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Now that we have all had a chance to fully consider the Jackson Costs Review, the Legal Costs Blog has approached some of the “great and the good” in the costs world to ask them to share their views with us.
First up is Kerry Underwood, senior partner with Underwoods Solicitors, Chairman of Law Abroad and recognised expert on litigation funding issues.
TALKIN’ ‘BOUT JACKSON
In Jackson, Johnny Cash sang of “talkin’ bout Jackson ever since the fire went out”.
Many of us think that maybe the fire is the best place for this report.
Indeed rumours of a Cappelo/Jackson job swap are being well-received by lawyers and football fans alike.
So why has the report met with a reception as affectionate as that greeting the returning England World Cup team?
Its headlines have been about banning referral fees and abolishing the recoverability of success fees and after-the-event insurance premia, but those issues have been the subject of fierce debate for years and the proposals are nothing new; they represent a reversion to the pre-2000 position.
If one judges the report on its new proposals it is illogical and internally inconsistent and many of its recommendations are unworkable. It shows signs of having been completed in a hurry, with spelling errors and mistakes of grammar.
Let us look at some specifics.
The report recommends that contingency fees be allowed in civil litigation but that “costs should be recoverable against opposing parties on the conventional basis and not by reference to the contingency fee”.
What on earth does a contingency fee where you still get conventional hourly rate costs from the other side achieve that a conditional fee agreement does not achieve?
It is pointless. The other side pay as usual. The client pays to his or her own solicitor an extra fee related to damages. That is precisely what happens when the client pays a conditional fee success fee capped at 25%.
It achieves no change in behaviour. The benefit of contingency fees is that there is an incentive to settle very quickly; same fees – less work. Indeed the danger is of rapid under-settlement. To maintain the old “how thick is the file” basis of recovery from the other side is self-defeating and shows a failure to understand the point and psychology of contingency fees.
Lord Justice Jackson also recommends that such agreements be invalid unless the client has received advice from another solicitor.
Why the need for independent advice? This means a conditional fee agreement with a 25% damages capped success fee can be signed there and then but a 10% contingency fee agreement is subject to the client going to see another solicitor. In the average English town you will be lucky to find one solicitor who understands contingency fees, let alone two.
So, my firm agrees to carry out a piece of work on a 20% contingency fee basis. My client takes it to our competitor down the road who says to my client:
“No you must not sign that, 20% is far too much. I will do it for 15%.”
Client returns to me to get me to approve that solicitor’s 15% etc, etc.
Is this now to happen with cars? Is a Mercedes dealer to refer a customer to another Mercedes dealer to check that the price given by the first one is acceptable?
Can the second dealer undercut the first dealer and so on and so on?
Why trust heavily regulated, disciplined and insured professionals less than a car-dealer?
I support strongly the concept of contingency fees but this proposal is illogical and unworkable – like the 4-4-2 system.
Third Party Funding
The lack of a coherent approach is shown clearly in relation to third party funding.
At present a client’s success fee is paid by the other side but the third party funder’s fee is paid by the client.
If the client is to be the payer in any event then an informed decision needs to be made in each case between these two methods of funding.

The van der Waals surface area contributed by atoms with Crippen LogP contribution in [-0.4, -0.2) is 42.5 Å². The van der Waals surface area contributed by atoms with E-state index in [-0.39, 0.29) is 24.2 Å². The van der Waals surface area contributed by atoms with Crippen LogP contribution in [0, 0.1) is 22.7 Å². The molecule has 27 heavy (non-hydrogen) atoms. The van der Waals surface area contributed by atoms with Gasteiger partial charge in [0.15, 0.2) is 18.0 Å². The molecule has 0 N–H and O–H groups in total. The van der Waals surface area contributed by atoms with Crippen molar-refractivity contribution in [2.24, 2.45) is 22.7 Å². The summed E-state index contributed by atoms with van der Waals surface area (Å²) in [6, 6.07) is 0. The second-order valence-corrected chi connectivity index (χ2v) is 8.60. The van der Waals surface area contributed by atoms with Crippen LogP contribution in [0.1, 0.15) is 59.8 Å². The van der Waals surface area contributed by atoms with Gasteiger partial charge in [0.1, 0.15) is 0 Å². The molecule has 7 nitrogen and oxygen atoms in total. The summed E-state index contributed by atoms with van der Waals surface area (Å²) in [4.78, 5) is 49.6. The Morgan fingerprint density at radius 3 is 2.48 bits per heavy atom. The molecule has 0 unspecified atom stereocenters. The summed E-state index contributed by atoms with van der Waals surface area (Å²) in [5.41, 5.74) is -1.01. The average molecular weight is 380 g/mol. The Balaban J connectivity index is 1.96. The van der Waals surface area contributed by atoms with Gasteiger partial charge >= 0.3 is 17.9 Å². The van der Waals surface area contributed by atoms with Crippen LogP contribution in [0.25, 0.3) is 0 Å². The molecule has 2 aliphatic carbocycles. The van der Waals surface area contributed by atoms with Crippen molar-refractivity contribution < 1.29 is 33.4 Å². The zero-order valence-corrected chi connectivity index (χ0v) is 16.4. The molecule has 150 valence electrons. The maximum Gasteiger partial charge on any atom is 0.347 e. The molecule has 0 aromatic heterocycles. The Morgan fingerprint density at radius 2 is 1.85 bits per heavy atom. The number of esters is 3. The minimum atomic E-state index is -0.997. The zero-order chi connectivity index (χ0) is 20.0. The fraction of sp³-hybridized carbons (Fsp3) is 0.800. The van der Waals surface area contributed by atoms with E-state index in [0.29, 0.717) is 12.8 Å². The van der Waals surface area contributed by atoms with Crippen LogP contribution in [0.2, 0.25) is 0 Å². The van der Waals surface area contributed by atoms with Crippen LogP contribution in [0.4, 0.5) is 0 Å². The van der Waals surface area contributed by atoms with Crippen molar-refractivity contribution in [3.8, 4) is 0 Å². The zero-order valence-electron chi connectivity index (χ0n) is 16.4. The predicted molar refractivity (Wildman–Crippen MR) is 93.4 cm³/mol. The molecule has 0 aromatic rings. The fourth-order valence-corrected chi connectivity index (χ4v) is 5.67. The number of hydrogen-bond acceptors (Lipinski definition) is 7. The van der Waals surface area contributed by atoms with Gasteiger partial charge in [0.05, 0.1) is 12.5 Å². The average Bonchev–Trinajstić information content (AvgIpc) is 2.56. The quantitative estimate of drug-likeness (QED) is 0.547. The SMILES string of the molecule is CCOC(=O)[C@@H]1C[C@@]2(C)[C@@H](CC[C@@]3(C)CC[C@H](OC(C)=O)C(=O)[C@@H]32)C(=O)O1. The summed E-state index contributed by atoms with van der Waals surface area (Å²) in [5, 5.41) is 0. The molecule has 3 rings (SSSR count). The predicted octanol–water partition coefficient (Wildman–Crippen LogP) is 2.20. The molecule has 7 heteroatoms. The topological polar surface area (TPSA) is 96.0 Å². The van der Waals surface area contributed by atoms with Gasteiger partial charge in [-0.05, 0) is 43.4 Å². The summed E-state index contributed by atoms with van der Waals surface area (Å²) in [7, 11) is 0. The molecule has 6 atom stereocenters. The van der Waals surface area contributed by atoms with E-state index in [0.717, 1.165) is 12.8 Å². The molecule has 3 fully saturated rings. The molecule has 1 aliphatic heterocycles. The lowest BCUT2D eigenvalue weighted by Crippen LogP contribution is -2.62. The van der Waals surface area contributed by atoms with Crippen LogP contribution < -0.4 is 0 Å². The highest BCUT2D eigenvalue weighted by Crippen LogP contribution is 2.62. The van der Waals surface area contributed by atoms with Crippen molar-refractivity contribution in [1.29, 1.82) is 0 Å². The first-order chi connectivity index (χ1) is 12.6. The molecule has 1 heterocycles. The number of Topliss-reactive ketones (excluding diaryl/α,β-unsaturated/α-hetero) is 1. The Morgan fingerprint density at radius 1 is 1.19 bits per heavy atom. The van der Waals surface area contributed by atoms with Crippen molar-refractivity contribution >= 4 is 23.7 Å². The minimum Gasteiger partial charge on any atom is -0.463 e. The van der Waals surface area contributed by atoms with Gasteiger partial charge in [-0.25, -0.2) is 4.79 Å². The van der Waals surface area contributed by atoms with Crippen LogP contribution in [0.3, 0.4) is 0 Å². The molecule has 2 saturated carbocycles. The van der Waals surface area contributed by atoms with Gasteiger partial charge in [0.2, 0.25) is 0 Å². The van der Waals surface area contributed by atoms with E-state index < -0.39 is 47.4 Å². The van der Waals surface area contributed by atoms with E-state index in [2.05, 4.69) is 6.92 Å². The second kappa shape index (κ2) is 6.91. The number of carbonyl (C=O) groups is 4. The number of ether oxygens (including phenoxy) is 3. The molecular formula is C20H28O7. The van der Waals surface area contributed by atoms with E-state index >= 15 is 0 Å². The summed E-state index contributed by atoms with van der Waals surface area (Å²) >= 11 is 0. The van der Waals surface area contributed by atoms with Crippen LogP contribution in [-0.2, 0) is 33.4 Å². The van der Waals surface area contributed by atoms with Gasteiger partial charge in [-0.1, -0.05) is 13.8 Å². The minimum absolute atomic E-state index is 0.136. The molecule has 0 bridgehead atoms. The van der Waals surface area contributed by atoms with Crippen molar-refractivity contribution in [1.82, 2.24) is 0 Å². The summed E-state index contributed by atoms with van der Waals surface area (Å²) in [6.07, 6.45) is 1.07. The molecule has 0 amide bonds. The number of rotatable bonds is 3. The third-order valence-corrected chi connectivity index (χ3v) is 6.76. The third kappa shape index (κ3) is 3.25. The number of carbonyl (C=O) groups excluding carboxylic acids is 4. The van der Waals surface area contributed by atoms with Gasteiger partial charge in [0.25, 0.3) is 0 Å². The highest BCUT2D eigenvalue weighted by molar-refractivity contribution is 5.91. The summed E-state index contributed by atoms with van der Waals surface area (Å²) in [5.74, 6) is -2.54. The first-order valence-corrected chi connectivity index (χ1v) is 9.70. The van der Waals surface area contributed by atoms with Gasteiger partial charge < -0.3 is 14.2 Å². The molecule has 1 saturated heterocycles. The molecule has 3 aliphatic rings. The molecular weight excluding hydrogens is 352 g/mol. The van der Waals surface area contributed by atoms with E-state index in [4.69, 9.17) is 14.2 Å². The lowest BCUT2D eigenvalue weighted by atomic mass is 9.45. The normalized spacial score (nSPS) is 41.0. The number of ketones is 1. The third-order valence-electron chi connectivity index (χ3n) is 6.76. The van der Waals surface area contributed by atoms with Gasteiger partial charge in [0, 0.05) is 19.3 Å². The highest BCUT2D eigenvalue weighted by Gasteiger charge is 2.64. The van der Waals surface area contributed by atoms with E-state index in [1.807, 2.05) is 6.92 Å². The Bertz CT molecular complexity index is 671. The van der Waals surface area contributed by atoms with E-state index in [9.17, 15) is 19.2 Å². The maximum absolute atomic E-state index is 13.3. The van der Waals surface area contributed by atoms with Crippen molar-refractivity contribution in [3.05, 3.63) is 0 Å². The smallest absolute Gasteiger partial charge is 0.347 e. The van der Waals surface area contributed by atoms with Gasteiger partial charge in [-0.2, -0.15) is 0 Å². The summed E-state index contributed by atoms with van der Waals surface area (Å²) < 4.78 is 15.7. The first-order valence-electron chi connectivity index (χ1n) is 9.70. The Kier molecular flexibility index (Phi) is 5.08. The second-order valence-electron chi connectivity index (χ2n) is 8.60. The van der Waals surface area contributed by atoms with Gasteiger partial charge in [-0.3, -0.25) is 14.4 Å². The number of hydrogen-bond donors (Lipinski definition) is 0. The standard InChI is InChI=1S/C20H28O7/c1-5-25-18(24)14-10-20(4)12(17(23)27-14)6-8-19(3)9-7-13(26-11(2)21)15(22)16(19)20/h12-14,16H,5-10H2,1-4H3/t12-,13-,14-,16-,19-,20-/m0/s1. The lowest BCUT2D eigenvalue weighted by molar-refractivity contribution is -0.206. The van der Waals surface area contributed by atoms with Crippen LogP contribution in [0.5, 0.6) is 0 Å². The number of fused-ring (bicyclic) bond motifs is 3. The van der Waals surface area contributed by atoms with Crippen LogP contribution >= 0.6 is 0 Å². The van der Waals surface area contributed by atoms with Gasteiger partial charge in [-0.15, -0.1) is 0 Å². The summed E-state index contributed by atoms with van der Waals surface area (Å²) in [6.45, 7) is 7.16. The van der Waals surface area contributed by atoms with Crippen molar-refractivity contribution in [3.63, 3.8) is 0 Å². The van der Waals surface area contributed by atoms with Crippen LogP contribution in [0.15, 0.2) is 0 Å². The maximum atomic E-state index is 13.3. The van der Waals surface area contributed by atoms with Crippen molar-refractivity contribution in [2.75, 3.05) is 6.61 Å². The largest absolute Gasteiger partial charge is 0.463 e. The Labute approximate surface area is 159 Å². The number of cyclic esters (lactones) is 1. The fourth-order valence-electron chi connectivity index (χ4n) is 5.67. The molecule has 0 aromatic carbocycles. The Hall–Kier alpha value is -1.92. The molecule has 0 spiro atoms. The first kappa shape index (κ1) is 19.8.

For example in what looks like a safe case the client may feel better off with a Third Party Funder taking 20% of any damages and agreeing to pay the solicitor in the event of defeat. The potential loser here is the solicitor who will receive no success fee but face no risk.
These will be difficult calls and the tension between non-recoverable success fees and third party funding has not been fully considered.
In the pre-2000, pre-recovery days there was no third party funding and so the issue has not arisen.
Supposing a third party funder was to advertise that it would back any viable road traffic accident case in return for 10% of damages.
What would the solicitor’s duty then be?
To limit their own success fee to 10%?
Solicitors are subject to all of the professional discipline that Third Party Funders are not.
Third Party Funding in an age of non-recoverability of success fees risks a re-run of Claims Direct and the Accident Group.
Unfortunately this chapter also deals with Maintenance and Champerty and even more unfortunately recommends retaining the rule, and even more unfortunately that the rule should be abrogated for third party funders.
So, a qualified extremely heavily regulated, insured solicitor who agrees to indemnify his or her client against an adverse costs order breaks the rule;
In Dix v Townend  APP.L.R 06/30, Deputy Master Victoria Williams, Costs Judge, controversially ruled that solicitors who agreed to indemnify their client against the other side’s costs are acting unlawfully by reason of champerty and thus are entitled to no costs at all. However, such a retainer is not unenforceable or illegal by reason of ss 23 and 26 of the Financial Services and Markets Act 2000 as an unauthorised contract of insurance.
A voluntary coded (weren’t they discredited 30 years ago) unqualified Third Party Funder Claims Management Company Alternative Business Structure is free from such restriction.
Because “A number of respondents pointed out that abolishing the common law doctrine of maintenance could have unintended consequences”.
Well, that could apply to any proposal ever made anywhere. That is the problem with unintended consequences – they are just that – unintended.
The independent advice rule for contingency fee agreements is not to be applied to third party funding agreements.
So, solicitor and client are considering possible methods of funding and narrow the options down to: